On Aug. 10, the White House Council of Economic Advisors issued a report citing that the Dodd-Frank Act (DFA) has had no impact on community banks. Really? These guys should be stripped of their economist badges if they expect any of us to believe this self-serving administration whitewash. Read this report for yourself, as I will not do it justice. There are far too many “conclusions” reached with incomplete or poorly analyzed data.
The analysis suggests that new regulatory requirements are not causing the declining numbers of community banks because, since 2010 when DFA was signed, lending growth and geographic reach remain strong. These economists might have considered that the economy has been improving since that time; as the saying goes, a rising tide raises all ships. Assuredly the 1,708 community banks that have disappeared since July 2010 would beg to differ with this view that DFA had no bearing on their sale or failure. I talk with bankers regularly, and they tell me that DFA is having a terribly negative effect. Dodd-Frank has been the primary cause of hundreds, if not thousands, of decisions to sell banks. Not all of these sales decisions have yet been consummated, but most will be.
The report also cites the following as a reason for the decline in de novo banks: “macroeconomic conditions in recent years have also contributed to the lower rate of new entry by small banks.” Allegedly this situation also is a primary factor in the decline of banks under $100 million in assets. However, there is no supporting evidence to support this conclusion. More likely is that the drag of DFA on the economy is one of the causes of this macroeconomic condition.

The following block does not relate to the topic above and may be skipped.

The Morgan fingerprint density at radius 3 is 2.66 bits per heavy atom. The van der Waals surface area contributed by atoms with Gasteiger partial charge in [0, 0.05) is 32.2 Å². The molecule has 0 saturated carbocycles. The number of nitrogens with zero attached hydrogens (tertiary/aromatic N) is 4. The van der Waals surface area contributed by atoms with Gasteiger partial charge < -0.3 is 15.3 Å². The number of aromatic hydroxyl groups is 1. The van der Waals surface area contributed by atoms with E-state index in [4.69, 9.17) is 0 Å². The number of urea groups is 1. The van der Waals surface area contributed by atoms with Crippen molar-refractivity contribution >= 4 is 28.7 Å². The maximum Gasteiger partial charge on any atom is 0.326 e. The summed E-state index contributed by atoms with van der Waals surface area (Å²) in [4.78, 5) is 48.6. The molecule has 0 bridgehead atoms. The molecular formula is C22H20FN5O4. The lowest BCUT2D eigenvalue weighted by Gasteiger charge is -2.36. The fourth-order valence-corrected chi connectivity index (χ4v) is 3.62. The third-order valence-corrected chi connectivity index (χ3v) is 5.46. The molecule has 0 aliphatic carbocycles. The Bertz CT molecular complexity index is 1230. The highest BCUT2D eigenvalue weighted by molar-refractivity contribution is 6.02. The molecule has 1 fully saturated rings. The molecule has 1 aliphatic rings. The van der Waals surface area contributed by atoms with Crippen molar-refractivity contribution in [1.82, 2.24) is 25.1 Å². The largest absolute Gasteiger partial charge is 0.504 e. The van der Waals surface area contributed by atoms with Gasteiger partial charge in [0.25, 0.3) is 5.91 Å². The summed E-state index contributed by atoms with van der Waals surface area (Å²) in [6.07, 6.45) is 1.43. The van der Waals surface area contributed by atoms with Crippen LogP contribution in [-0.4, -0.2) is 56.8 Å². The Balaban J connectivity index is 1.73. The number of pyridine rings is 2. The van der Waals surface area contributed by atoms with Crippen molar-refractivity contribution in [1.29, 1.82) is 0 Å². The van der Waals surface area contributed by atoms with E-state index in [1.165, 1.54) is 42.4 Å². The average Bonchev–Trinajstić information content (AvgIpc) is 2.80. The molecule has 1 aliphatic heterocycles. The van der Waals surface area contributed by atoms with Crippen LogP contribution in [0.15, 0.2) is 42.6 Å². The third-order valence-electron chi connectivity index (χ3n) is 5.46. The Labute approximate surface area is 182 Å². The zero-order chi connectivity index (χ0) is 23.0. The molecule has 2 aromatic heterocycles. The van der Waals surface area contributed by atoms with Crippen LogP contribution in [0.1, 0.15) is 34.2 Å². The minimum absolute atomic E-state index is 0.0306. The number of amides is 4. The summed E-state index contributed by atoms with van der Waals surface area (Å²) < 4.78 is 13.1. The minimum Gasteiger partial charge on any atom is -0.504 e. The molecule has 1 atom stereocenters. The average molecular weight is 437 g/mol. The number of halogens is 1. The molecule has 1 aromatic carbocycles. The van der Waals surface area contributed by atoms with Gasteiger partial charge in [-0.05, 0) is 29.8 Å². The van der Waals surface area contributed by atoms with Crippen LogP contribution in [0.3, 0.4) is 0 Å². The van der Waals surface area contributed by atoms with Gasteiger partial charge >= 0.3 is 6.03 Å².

The report goes on to tout all that the administration has done policy-wise to help community banks. Most of these efforts have been initiated by Congress at the pleading of the banking community. More definitive actions that would really help, beyond rolling back much of the unnecessary regulatory burden, are not even mentioned. These actions include putting banks on a level playing field with credit unions and the Farm Credit System, which could entice investors to start more de novo banks.
The report presents five facts “relevant to the debate” (their words, not mine):
- Lending by all but the smallest community banks has increased since 2010. The facts to support this ignore that an improving economy has created more loan demand.
- Access to bank offices at the county level remains robust. Banks are going to go where people and businesses are, so it will always remain robust.
- The average number of bank branches per community bank has increased. Not a brilliant observation. Larger community banks buying smaller community banks has to raise the number of branches per surviving bank, unless those acquiring banks close all of the offices of the acquired bank. Then what would be the purpose of the acquisition?
- Over the past two decades, the number and market share of the smallest community banks ‒ those with assets less than $100 million ‒ has been declining. Under this item, the authors cite that the biggest declines occurred before DFA was signed. Actually, there were nearly 20,000 banks and thrifts in 1984, and more than half of them had sold prior to the signing, so there were fewer banks under $100 million to be sold since 2010.
- Macroeconomic conditions likely explain a substantial portion of the drop in new bank entry in recent years. The report cites several possible reasons for this trend, but amazingly ignores that the regulatory burden on these potential new entrants might be driving them away.
I have only scratched the surface of this illogical report. I urge you to read it and draw your own conclusions.
– S. Joe DeHaven